I shot the Trojan for several months, and I rate performance and reliability as top shelf. In my experience, many 1911s require a break-in period before becoming entirely reliable. The Trojan ran like a top right from the box. To date, function has been picture perfect, and the Trojan has digested ball, hollow-point and frangible ammunition without missing a beat.
I fired a representative sample of 9mm ammunition through the Trojan to assess its performance. The requisite five-shot groups were fired from 25 yards. Ammunition was also chronographed to see if the 5″ barrel did increase muzzle velocity and enhance terminal performance.
Accuracy potential was most impressive. Using a Hornady Delta Rest as an aid, I was able to shoot several bragging size groups. Five shot clusters were tighter than I can usually achieve with a 1911 pistol, illustrating that the Trojan is indeed of match-grade quality. Top dog was Corbon’s 147 grain FMJ match load, which averaged 1.5″. Throughout my testing, I was able to print several other groups that measured well under 2″. Considering that testing was conducted during a cold January day, I’m pretty confident group spreads could be reduced even further.
As expected, the Trojan’s 5″ tube yields higher muzzle velocities than other auto pistols. CorBon’s all copper DPX hollow point screamed through the chronograph screens at 1,330 fps. Winchester’s highly rated 127 grain Ranger SXT +P+ load averaged 1,251 fps. Terminal performance of both these loads is excellent and favorably compares with the .357 Magnum using like-weight bullets.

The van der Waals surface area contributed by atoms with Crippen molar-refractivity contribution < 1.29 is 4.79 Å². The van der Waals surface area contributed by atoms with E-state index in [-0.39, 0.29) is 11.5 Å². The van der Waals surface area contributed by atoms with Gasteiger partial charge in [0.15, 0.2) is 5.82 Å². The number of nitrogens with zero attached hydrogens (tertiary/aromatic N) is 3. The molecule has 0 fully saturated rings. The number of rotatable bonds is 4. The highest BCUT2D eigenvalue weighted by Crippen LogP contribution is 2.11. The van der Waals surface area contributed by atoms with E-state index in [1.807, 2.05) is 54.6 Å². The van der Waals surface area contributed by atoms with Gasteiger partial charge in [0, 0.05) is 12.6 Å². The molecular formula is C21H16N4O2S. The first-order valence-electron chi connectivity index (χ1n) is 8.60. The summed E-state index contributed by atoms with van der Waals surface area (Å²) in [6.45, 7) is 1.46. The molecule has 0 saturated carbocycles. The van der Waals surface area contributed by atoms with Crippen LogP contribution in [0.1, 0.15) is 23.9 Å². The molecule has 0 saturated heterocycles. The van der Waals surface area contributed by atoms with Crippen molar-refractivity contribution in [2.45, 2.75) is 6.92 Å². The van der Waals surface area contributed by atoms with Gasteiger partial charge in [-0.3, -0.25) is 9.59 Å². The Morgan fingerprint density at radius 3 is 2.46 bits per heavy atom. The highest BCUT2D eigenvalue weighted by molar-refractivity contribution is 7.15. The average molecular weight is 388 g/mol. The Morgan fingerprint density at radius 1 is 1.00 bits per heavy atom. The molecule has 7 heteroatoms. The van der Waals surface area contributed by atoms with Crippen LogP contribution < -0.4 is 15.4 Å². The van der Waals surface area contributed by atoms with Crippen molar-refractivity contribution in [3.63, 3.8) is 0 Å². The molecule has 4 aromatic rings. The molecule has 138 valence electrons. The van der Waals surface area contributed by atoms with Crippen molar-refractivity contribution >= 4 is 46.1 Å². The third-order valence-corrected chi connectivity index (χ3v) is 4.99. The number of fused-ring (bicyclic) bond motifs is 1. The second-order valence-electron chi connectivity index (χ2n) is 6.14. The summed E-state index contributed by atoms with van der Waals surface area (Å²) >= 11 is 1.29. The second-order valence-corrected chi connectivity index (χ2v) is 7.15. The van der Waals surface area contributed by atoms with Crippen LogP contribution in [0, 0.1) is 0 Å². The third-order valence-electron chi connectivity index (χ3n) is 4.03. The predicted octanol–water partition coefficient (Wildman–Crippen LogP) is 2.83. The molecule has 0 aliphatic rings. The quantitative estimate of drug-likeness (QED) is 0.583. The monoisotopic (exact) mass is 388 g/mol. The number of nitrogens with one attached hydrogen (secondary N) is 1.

Here are all my velocity and accuracy results:
|Ammo||Avg. Muzzle Velocity
|| Avg. Group Size
(from 25 yards)
115 gr +P HP
147 gr FMJ
124 gr JHP
147 gr +P JHP
|Speer Gold Dot
124 gr +P JPH
|Winchester Ranger SXT
127 gr +P JHP
On my Lyman Trigger Pull Gauge, the hammer falls when just a hair over 4 lbs. of pressure is applied to the Trojan’s gas pedal.
As indicated earlier, felt recoil is very mild in this all-steel pistol, allowing shooters of every skill level to easily handle the Trojan. Mild recoil, minimum muzzle flip and a good trigger allowed me to perform at my best. Firing at a cardboard IPSC target from a distance of 7 yards, I was able to place hammers (2 quick shots, 1 sight picture) in the A-zone with splits in the 0.16–0.18 second range. With my .45 ACP 1911s, this is outside my ability.
The point: The Trojan 5.0 9mm allows me to shoot faster, more accurately and with a greater margin of comfort than a .45 ACP. What’s not to like?
No Apology Required